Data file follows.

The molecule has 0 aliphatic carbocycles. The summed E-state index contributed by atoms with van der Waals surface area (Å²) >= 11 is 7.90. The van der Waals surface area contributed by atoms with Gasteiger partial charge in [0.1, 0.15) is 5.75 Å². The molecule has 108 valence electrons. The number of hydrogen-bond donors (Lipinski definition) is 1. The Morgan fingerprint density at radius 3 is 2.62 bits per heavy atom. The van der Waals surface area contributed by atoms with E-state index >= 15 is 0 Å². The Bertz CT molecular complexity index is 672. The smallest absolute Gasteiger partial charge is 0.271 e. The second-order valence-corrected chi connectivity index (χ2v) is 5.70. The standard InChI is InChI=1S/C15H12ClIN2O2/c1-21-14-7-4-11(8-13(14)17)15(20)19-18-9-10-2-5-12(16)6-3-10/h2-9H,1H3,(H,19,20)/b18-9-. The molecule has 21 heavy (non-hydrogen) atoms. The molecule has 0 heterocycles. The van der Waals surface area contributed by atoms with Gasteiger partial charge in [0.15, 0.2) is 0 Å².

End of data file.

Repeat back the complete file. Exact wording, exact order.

The molecule has 0 aliphatic carbocycles. The summed E-state index contributed by atoms with van der Waals surface area (Å²) >= 11 is 7.90. The van der Waals surface area contributed by atoms with Gasteiger partial charge in [0.1, 0.15) is 5.75 Å². The molecule has 108 valence electrons. The number of hydrogen-bond donors (Lipinski definition) is 1. The Morgan fingerprint density at radius 3 is 2.62 bits per heavy atom. The van der Waals surface area contributed by atoms with E-state index >= 15 is 0 Å². The Bertz CT molecular complexity index is 672. The smallest absolute Gasteiger partial charge is 0.271 e. The second-order valence-corrected chi connectivity index (χ2v) is 5.70. The standard InChI is InChI=1S/C15H12ClIN2O2/c1-21-14-7-4-11(8-13(14)17)15(20)19-18-9-10-2-5-12(16)6-3-10/h2-9H,1H3,(H,19,20)/b18-9-. The molecule has 21 heavy (non-hydrogen) atoms. The molecule has 0 heterocycles. The van der Waals surface area contributed by atoms with Gasteiger partial charge in [0.15, 0.2) is 0 Å².